They derived their name from the Spanish word Cimarron which is literally translated to mean runaway cattle. The Maroons of Jamaican have lived in the Moore region of the Caribbean throughout the history of the Americans.
They are believed to have captured from the Akan tribe of the West African nation of Ghana and brought to Jamaican to work the sugarcane plantations by the British. The British during the period transported over 700,000 Africans between 1655 and 1807.
The sugarcane plantations were characterized by riots and agitations from the enslaved who escaped the harsh conditions on the fields to remote mountains and forests in the Caribbean.
Two prominent Jamaican groups that fled the inhumane treatment on the sugarcane fields were the Leeward Maroons in the west, and the Windward Maroons in the east.
They fought the British forces with guerilla tactics they mastered like camouflaging themselves in trees, and using animal horns, called abeng, to blow coded messages, instead of engaging in direct combat, according to the national geographic.
When the British forces came to the realization that they could not conquer the Maroons after bloody wars between 1720 and 1796, they signed peace agreements with them to allow them to remain free men and govern themselves until slavery was outlawed in the British Commonwealth in 1834.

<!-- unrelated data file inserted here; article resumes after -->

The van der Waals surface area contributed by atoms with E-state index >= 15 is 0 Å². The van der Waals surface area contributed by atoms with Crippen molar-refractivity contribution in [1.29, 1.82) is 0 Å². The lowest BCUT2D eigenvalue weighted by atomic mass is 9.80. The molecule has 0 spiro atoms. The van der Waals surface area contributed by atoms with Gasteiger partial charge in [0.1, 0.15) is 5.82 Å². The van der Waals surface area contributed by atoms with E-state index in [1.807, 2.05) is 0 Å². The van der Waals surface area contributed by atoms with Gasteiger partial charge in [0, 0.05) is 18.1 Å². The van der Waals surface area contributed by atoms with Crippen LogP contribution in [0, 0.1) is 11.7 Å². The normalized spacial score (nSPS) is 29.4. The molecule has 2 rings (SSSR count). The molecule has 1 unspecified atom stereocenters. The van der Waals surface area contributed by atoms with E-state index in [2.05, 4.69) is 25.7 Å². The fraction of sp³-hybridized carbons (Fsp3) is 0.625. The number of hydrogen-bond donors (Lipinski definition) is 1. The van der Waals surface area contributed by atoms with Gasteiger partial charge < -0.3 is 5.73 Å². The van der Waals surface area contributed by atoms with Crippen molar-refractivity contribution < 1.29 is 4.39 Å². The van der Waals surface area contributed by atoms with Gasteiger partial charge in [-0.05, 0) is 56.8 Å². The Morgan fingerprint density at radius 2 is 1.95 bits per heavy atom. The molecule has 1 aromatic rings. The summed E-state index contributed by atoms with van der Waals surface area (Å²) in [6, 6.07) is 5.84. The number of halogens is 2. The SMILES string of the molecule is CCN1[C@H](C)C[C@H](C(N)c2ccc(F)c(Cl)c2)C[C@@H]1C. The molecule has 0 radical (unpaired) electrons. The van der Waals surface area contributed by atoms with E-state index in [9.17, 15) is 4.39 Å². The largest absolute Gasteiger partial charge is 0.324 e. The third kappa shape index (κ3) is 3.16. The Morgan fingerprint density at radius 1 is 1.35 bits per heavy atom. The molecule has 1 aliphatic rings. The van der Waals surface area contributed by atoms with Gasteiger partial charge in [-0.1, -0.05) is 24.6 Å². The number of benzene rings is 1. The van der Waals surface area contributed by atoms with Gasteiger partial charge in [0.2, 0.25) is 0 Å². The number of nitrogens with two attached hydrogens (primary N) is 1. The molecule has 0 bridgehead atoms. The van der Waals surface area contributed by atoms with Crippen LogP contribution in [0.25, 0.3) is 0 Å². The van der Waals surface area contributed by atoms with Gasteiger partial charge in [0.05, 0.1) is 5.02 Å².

The Moore Town is considered the ancestral home of the Jamaica’s legendary Maroons. Oral tradition celebrates them as freed slaves who fought against being recaptured by British forces until they became permanently free.
A Georgia State University associate professor of history, Harcourt Fuller, said the Maroons led the fight for Jamaican independence with their unrelenting spirit for freedom.
He said the Maroons would rather die than live in bondage and many inhabitants are passionate about this proud history.
He explained that for the Maroons, they were not born to be bound, subdued and have a fighting spirit that seeks justice and improvement in their welfare.
Professor Harcourt said it is this history which has informed the Jamaican adage “we likkle, but we tallawah” which literally means they are small, but, a mighty people.
He said despite being a community with a population of three million, they have been known to go beyond how they have been perceived by many people and cultures.
According to him, the Maroons have shattered the ceiling in areas of music, language, athleticism, cuisine and intellectualism.
When the British drew the curtains on its rule in 1962, the government of Jamaican had honoured the century old treaties signed by the Maroons.
The Moore communities do not pay tax and their land cannot be sold or used as a collateral at the bank. The government has however honoured it social obligation to them by constructing roads, bridges, schools and clinics.
Maroon communities Charles Town, Moore Town, Accompong Town and Scotts hall are governed by a colonel chief despite the presence of judicial system in Jamaica.
The Maroons’ history has been cemented in the minds of generations as a day has been set aside to celebrate and commemorate their heroes by the government.